SpacePolicyOnline.com Latest News
UPDATE (FRIDAY MORNING): NASA reports the satellite's decay rate slowed, pushing reentry later, and the United States may be at risk after all.
UPDATE (THURSDAY EVENING): NASA says reentry "is possible sometime during the afternoon or early evening of Sept. 23, Eastern Daylight Time."
ORIGINAL STORY: NASA still isn't sure exactly where debris from its Upper Atmosphere Research Satellite (UARS) will land, but it will not be on the United States.
The agency's latest update is that UARS will reenter tomorrow (Friday) afternoon and its path will not take it over North America at that time. The reentry will be sometime tomorrow afternoon Eastern Daylight Time. The agency will continue to post updates as it refines the decay trajectory.
NASA's update today on the reentry of the Upper Atmosphere Research Satellite (UARS) confirms that it will reenter on Friday, September 23. NASA no longer includes the plus or minus one day caveat -- Friday is it.
The date is in United States time, but NASA stresses that does not mean it will reenter over the United States. "It is simply a time reference," according to the agency's UARS website.
Knowing the day it will reenter still does not provide a specific time and therefore specific location as to where the debris will fall. NASA will continue to update its website as the event nears.
In a surprise result, the Continuing Resolution (CR) to fund the government after October 1 failed in the House.
Politico reports that the CR failed on a 195-230 vote as some Republicans joined "an overwhelming majority of Democrats."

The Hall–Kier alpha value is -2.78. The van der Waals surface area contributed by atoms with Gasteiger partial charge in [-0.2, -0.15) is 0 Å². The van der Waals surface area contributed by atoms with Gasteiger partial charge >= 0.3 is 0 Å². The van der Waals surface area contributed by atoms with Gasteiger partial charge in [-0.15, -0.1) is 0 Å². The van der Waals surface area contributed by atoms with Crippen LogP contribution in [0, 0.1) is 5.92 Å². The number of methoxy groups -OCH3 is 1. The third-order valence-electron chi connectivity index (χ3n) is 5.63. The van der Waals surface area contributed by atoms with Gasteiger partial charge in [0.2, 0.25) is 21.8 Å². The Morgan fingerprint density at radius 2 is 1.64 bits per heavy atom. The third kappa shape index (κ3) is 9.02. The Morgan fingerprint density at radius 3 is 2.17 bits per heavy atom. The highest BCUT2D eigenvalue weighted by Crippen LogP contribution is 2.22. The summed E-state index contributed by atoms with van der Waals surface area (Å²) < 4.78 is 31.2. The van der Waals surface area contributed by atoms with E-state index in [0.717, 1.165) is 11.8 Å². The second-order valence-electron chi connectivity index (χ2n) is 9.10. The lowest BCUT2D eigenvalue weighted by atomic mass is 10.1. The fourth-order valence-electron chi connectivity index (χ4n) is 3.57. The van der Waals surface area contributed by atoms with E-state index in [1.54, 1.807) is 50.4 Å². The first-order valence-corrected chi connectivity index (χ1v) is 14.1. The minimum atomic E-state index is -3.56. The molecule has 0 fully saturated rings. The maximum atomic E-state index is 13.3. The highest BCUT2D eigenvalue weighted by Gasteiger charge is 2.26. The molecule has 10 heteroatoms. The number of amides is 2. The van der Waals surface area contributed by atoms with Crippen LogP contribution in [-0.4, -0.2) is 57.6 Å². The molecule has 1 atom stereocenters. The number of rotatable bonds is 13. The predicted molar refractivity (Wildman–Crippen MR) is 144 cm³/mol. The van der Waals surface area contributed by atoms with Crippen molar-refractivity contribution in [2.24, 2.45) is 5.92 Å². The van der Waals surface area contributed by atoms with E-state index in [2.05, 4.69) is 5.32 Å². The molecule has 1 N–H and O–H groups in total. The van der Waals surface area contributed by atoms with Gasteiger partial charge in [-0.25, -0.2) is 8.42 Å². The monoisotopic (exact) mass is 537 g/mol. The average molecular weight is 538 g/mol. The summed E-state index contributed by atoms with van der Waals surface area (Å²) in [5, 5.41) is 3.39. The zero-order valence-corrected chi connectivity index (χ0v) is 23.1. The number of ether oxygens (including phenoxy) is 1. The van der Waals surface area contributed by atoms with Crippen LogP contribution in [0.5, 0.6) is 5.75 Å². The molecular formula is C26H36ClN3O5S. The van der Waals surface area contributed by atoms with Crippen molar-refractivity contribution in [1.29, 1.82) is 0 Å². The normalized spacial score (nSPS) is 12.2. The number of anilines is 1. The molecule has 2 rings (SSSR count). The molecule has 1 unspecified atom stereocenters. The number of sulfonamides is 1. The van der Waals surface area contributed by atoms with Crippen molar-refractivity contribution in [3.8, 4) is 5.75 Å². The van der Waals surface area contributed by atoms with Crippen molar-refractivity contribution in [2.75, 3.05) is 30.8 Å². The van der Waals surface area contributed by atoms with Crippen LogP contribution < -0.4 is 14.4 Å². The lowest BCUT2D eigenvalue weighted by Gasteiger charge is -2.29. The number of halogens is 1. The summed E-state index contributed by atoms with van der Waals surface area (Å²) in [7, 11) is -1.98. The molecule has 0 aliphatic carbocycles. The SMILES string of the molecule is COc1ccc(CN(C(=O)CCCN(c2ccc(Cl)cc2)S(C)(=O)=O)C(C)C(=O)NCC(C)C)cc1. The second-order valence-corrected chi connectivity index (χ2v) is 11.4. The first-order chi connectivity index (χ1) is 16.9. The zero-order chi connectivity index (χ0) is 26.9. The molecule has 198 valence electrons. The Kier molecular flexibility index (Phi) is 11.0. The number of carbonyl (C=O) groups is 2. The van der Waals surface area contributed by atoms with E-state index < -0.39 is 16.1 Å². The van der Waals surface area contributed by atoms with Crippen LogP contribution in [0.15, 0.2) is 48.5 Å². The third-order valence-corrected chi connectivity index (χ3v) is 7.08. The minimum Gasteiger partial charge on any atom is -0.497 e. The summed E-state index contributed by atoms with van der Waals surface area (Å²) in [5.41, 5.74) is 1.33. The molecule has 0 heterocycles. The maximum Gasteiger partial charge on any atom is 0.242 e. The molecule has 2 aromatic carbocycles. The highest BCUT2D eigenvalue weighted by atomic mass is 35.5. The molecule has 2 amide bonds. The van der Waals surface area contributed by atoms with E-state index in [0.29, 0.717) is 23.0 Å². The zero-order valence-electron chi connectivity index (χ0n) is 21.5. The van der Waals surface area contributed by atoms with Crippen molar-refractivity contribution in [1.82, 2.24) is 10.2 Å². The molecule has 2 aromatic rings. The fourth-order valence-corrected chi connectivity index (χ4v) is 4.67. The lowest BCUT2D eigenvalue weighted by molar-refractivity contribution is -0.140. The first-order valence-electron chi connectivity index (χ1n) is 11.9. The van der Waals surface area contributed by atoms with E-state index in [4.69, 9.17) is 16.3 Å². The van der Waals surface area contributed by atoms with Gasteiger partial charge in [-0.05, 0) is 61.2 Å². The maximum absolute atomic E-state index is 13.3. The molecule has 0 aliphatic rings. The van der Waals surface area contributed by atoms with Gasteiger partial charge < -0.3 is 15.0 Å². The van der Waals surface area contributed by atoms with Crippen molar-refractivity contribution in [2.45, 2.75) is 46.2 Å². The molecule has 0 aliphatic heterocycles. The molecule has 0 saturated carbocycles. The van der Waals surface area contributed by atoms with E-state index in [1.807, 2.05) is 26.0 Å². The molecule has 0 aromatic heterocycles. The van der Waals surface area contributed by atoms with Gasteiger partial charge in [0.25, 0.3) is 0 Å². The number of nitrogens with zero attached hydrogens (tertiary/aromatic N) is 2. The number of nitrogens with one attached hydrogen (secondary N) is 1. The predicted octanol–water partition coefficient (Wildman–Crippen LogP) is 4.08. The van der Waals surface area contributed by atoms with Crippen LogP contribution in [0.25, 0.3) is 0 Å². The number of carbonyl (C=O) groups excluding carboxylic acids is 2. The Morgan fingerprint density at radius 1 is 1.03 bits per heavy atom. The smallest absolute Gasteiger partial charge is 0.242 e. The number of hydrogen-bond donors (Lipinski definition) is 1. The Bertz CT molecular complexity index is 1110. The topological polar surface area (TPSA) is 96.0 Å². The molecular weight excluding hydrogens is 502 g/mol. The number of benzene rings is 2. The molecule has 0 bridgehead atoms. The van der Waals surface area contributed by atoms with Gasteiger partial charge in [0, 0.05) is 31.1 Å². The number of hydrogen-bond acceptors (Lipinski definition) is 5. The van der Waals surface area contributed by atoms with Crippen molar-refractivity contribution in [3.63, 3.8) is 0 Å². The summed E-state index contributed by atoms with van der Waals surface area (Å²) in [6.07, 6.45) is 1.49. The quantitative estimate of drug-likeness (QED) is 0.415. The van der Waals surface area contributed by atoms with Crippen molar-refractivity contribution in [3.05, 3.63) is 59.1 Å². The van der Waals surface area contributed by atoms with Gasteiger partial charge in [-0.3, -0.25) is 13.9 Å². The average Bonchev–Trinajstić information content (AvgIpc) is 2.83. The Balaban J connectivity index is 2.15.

The CR, intended to keep the government operating after October 1, is controversial because it halves the amount of money voted by the Senate to deal with recent natural disasters and requires an "offset" -- a reduction in federal spending to take account of the disaster relief efforts.
UPDATE: It was a short strike -- one day. The Ariane successfully launched the two satellites on September 21.
ORIGINAL STORY: The launch of two communications satellites on an Ariane V launch vehicle scheduled for tonight is being postponed because of a labor strike.
Arianespace, the European company that launches from Kourou, French Guiana, announced that the Trade Union of French Guiana Workers had declared a strike within the Telespazio company. Consequently, "means of measurement" necessary for the launch are unavailable.
A new launch date for the SES-2 and ARABSAT 5C satellites will be announced as soon as possible, Arianespace said.
Today's update on NASA's website about the impending reentry of the Upper Atmosphere Research Satellite (UARS) retains the prediction that it will come back to Earth on Friday, plus or minus a day. The prediction has been the same for the past several days.